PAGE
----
fenced-in-sheep-b.jpg(A Populist Capitalist Blog Post)

One of the most beautiful things in nature is a wild animal in its natural habitat: free, independent, beholden to no one. Think of the wild mustang running free on the open prairie.

You know how you capture a wild animal, steal away its freedom?

You put out some ”free” food, some grain, a salt lick, whatever bait that works. The animal may be suspicious in the beginning but after a while it will begin to partake. Once it is used to the free food, you put up a bit of fence, just a straight line. No danger there, right? The animal may shy away for a short time but the free food is tempting and obviously there is no real danger. Once the animal returns you add another section of fence, making an “L.” The process repeats and after a while you add another section of fence making a big “U.” The process repeats again but now you add a huge gate that you leave wide open. Eventually, the animal gets used to even this, free food is after all free food, and the fence is now the norm and trusted, familiar. The formerly free animal is now yours any time you wish to close the gate.

I am reminded of this story because I feel my personal liberties, including my right to privacy, being eroded one by one. In just the last year:

– My local government has added numerous “stop light” cameras that will digitally record my comings and goings. This is for my own good, of course, to increase the public safety. The fact that it is hoped they will create substantial tax revenue is secondary.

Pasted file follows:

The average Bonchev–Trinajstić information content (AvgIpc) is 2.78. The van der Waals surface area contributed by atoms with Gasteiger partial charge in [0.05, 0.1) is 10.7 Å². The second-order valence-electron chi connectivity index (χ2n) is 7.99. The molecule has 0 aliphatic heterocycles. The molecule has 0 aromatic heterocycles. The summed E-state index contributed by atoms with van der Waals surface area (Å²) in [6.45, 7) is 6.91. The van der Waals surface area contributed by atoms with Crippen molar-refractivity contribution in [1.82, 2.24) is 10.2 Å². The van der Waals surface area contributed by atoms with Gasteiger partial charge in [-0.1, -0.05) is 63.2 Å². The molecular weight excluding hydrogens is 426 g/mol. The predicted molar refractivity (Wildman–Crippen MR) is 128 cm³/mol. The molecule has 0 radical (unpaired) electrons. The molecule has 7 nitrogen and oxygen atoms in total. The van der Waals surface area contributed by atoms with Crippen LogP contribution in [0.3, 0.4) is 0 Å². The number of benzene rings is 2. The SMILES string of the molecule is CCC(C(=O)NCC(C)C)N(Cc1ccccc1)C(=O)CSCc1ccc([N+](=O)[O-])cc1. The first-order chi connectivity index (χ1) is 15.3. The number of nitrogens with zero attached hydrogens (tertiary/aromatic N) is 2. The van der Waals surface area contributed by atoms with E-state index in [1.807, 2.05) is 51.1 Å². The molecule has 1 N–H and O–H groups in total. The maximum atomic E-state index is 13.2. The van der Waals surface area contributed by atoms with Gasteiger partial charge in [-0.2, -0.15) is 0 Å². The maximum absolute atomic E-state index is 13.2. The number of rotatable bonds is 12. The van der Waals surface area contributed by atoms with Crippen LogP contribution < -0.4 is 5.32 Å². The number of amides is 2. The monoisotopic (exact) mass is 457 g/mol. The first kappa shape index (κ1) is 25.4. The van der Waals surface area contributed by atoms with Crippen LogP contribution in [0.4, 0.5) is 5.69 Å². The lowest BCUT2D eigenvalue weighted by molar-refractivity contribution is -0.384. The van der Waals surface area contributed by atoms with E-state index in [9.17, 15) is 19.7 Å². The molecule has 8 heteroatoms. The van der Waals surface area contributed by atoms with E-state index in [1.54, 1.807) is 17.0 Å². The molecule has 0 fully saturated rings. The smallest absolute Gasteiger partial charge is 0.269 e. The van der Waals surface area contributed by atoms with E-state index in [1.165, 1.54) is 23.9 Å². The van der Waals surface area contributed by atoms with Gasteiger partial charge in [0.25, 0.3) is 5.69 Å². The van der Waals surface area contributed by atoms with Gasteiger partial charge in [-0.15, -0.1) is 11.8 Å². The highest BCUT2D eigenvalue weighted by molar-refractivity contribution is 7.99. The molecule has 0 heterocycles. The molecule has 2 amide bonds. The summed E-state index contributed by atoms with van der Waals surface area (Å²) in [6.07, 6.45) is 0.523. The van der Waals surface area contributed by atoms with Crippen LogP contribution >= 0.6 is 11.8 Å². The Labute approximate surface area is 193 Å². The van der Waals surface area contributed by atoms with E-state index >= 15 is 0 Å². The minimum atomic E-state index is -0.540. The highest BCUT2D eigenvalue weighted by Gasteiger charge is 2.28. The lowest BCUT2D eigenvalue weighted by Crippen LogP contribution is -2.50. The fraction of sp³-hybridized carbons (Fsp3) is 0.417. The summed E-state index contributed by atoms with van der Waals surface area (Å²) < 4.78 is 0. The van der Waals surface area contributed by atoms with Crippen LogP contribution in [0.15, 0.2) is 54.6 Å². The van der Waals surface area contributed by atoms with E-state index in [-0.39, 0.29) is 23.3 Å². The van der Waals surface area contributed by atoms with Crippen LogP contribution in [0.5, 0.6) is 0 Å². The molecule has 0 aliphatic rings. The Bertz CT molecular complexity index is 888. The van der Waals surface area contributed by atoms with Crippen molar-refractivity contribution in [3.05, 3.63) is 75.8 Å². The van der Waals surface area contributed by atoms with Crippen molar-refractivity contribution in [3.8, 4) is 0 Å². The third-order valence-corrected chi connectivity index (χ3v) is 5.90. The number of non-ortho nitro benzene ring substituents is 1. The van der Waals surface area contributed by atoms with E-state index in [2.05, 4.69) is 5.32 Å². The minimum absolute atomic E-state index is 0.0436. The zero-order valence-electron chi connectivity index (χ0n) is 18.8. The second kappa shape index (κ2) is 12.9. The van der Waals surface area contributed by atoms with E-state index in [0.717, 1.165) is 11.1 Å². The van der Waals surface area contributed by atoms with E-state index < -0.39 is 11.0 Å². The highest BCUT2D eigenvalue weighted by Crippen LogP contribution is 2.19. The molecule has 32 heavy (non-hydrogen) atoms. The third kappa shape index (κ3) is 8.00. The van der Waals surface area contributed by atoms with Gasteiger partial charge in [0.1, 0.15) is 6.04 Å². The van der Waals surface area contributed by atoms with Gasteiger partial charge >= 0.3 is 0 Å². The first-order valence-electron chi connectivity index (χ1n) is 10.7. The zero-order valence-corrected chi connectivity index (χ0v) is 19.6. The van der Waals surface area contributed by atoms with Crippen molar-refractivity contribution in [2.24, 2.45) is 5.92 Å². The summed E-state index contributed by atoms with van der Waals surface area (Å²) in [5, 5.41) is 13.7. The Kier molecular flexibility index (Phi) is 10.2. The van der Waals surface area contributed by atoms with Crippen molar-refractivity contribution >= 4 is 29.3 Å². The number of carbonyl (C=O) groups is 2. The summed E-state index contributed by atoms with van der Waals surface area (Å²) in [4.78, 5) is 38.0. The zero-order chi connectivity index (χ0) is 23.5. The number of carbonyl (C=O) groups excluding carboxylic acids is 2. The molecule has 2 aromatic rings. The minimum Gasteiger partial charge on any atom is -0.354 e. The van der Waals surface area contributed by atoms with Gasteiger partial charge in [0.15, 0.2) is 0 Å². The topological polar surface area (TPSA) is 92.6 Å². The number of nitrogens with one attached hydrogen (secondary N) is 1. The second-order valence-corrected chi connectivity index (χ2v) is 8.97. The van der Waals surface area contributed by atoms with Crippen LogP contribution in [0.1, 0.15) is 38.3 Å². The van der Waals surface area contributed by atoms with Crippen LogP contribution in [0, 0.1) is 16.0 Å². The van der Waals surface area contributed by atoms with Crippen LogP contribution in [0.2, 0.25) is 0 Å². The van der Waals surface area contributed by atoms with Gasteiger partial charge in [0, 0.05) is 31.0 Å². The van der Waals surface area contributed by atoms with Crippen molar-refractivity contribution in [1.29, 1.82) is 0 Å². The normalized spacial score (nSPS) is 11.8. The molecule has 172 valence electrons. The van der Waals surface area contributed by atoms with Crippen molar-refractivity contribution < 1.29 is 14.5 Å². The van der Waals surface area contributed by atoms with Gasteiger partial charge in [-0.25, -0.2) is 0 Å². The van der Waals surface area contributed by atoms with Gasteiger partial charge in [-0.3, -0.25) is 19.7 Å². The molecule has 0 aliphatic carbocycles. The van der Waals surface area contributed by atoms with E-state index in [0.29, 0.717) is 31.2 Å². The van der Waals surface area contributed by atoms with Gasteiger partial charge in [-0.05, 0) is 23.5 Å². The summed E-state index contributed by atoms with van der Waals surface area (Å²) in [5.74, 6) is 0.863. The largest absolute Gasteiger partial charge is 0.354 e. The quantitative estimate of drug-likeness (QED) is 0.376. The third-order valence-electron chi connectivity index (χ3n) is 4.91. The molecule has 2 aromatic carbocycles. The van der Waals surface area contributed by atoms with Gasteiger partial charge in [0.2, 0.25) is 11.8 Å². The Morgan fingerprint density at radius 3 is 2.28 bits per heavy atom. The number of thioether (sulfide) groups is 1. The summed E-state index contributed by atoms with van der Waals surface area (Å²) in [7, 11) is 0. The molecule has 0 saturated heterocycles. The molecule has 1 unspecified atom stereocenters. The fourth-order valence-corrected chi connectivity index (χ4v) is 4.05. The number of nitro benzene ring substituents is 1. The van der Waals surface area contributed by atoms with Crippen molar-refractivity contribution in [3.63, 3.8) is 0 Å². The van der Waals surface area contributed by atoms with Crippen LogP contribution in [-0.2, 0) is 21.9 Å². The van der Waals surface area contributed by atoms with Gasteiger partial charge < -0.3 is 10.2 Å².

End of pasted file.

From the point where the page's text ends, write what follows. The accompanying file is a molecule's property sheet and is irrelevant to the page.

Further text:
– My state legislature has upgraded the seatbelt law to make not wearing one a primary offense, allowing virtually anyone to be stopped at virtually any time. (Formerly it was a secondary offense; an officer needed a valid reason such as a moving violation to pull over the car.) This, again, is for my own good because it is yet another area in which our government knows better than we what is good for us, another area in which the government wishes to make choices for us.

– My state legislature also has authorized the collection of DNA samples for its database of anyone merely charged with a felony, with no provision that I know of to have it expunged if charges are dropped or if you are found innocent. You may think this is not important, that it does not concern you, it does not apply to you because it will never happen to you, you are a good person who would never be charged with a felony. Well, you’d be a) surprised how little it takes to be charged with a felony and, b) it is a common prosecutorial technique to massively “up charge” in order to have lots of chips with which to plea bargain and, c) it may not be you, it may be your son or daughter or good friend who all of a sudden finds themselves with their DNA permanently in a government database. That may not bother you but I cannot think of many things more personal than my DNA or more invasive than having it taken from me by force.

If you are not concerned by any one of these or even by all of them, then be concerned by the trend in an increasing digital age where surveillance is becoming the norm. All information ever gathered can be stored inexpensively in perpetuity and duplicated/transferred/shared at the push of a button, sent around the world or posted publicly, where no database is truly secure.

I am astounded at how passively Americans accept increased government intrusion in their daily lives, how quickly a nation of patriots founded on “Live Free or Die,” willing to fight for their freedom, has evolved into a nation of sheep. We willingly, even cheerfully, trade our freedom for a little bit of comfort, giving up our liberties to our “Big Brother” in return for a promise of protection, for an often illusionary sense of security.

I close with a highly relevant quote from one of our founding fathers: “They that can give up essential liberty to obtain a little temporary safety deserve neither liberty nor safety.” — Benjamin Franklin